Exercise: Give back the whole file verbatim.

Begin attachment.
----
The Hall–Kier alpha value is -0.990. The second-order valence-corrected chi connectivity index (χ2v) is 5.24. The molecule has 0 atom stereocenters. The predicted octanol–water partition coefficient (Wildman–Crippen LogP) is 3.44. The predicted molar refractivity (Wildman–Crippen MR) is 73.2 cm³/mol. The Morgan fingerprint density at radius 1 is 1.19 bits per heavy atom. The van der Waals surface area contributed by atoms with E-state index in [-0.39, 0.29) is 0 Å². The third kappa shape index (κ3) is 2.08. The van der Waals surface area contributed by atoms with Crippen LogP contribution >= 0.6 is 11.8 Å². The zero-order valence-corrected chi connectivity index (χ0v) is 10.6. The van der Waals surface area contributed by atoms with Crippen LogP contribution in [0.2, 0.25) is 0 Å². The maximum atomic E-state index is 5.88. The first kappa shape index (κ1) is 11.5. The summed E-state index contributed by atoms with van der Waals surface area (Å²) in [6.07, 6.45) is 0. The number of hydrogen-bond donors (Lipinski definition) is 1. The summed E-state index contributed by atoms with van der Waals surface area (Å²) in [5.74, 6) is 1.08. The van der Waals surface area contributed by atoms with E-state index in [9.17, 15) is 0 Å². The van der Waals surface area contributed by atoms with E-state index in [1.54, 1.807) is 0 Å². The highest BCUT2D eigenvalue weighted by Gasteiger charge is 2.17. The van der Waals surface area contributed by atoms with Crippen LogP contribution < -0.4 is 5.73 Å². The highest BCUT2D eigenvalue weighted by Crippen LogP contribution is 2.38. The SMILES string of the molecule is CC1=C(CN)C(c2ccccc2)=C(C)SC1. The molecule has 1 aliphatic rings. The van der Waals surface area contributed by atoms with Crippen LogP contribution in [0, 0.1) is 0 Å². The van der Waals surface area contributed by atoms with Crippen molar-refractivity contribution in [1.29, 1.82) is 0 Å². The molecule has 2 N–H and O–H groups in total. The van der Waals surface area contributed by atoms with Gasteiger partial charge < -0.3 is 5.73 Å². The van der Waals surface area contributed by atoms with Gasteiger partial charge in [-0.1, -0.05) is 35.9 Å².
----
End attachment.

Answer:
The Hall–Kier alpha value is -0.990. The second-order valence-corrected chi connectivity index (χ2v) is 5.24. The molecule has 0 atom stereocenters. The predicted octanol–water partition coefficient (Wildman–Crippen LogP) is 3.44. The predicted molar refractivity (Wildman–Crippen MR) is 73.2 cm³/mol. The Morgan fingerprint density at radius 1 is 1.19 bits per heavy atom. The van der Waals surface area contributed by atoms with E-state index in [-0.39, 0.29) is 0 Å². The third kappa shape index (κ3) is 2.08. The van der Waals surface area contributed by atoms with Crippen LogP contribution >= 0.6 is 11.8 Å². The zero-order valence-corrected chi connectivity index (χ0v) is 10.6. The van der Waals surface area contributed by atoms with Crippen LogP contribution in [0.2, 0.25) is 0 Å². The maximum atomic E-state index is 5.88. The first kappa shape index (κ1) is 11.5. The summed E-state index contributed by atoms with van der Waals surface area (Å²) in [6.07, 6.45) is 0. The number of hydrogen-bond donors (Lipinski definition) is 1. The summed E-state index contributed by atoms with van der Waals surface area (Å²) in [5.74, 6) is 1.08. The van der Waals surface area contributed by atoms with E-state index in [9.17, 15) is 0 Å². The van der Waals surface area contributed by atoms with E-state index in [1.54, 1.807) is 0 Å². The highest BCUT2D eigenvalue weighted by Gasteiger charge is 2.17. The van der Waals surface area contributed by atoms with Crippen LogP contribution < -0.4 is 5.73 Å². The highest BCUT2D eigenvalue weighted by Crippen LogP contribution is 2.38. The SMILES string of the molecule is CC1=C(CN)C(c2ccccc2)=C(C)SC1. The molecule has 1 aliphatic rings. The van der Waals surface area contributed by atoms with Crippen LogP contribution in [0, 0.1) is 0 Å². The van der Waals surface area contributed by atoms with Crippen molar-refractivity contribution in [1.29, 1.82) is 0 Å². The molecule has 2 N–H and O–H groups in total. The van der Waals surface area contributed by atoms with Gasteiger partial charge < -0.3 is 5.73 Å². The van der Waals surface area contributed by atoms with Gasteiger partial charge in [-0.1, -0.05) is 35.9 Å².